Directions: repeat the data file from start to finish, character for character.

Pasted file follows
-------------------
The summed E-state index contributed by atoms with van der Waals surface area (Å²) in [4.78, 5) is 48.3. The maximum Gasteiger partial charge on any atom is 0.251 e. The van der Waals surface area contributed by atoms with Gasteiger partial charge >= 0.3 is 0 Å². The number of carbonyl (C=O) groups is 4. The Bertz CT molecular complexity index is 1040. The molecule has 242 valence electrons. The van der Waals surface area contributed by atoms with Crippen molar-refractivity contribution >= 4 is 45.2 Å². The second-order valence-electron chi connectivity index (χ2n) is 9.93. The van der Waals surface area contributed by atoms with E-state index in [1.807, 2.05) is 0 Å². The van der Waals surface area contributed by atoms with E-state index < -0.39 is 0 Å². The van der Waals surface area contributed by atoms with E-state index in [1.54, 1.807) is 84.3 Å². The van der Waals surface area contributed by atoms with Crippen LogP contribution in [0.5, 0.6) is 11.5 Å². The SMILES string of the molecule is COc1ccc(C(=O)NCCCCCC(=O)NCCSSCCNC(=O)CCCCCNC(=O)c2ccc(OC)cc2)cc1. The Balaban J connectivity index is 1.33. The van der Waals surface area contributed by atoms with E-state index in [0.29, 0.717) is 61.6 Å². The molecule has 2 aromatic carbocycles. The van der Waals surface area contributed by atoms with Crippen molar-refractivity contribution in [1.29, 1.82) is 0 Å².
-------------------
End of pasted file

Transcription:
The summed E-state index contributed by atoms with van der Waals surface area (Å²) in [4.78, 5) is 48.3. The maximum Gasteiger partial charge on any atom is 0.251 e. The van der Waals surface area contributed by atoms with Gasteiger partial charge >= 0.3 is 0 Å². The number of carbonyl (C=O) groups is 4. The Bertz CT molecular complexity index is 1040. The molecule has 242 valence electrons. The van der Waals surface area contributed by atoms with Crippen molar-refractivity contribution >= 4 is 45.2 Å². The second-order valence-electron chi connectivity index (χ2n) is 9.93. The van der Waals surface area contributed by atoms with E-state index in [1.807, 2.05) is 0 Å². The van der Waals surface area contributed by atoms with E-state index < -0.39 is 0 Å². The van der Waals surface area contributed by atoms with E-state index in [1.54, 1.807) is 84.3 Å². The van der Waals surface area contributed by atoms with Crippen LogP contribution in [0.5, 0.6) is 11.5 Å². The SMILES string of the molecule is COc1ccc(C(=O)NCCCCCC(=O)NCCSSCCNC(=O)CCCCCNC(=O)c2ccc(OC)cc2)cc1. The Balaban J connectivity index is 1.33. The van der Waals surface area contributed by atoms with E-state index in [0.29, 0.717) is 61.6 Å². The molecule has 2 aromatic carbocycles. The van der Waals surface area contributed by atoms with Crippen molar-refractivity contribution in [1.29, 1.82) is 0 Å².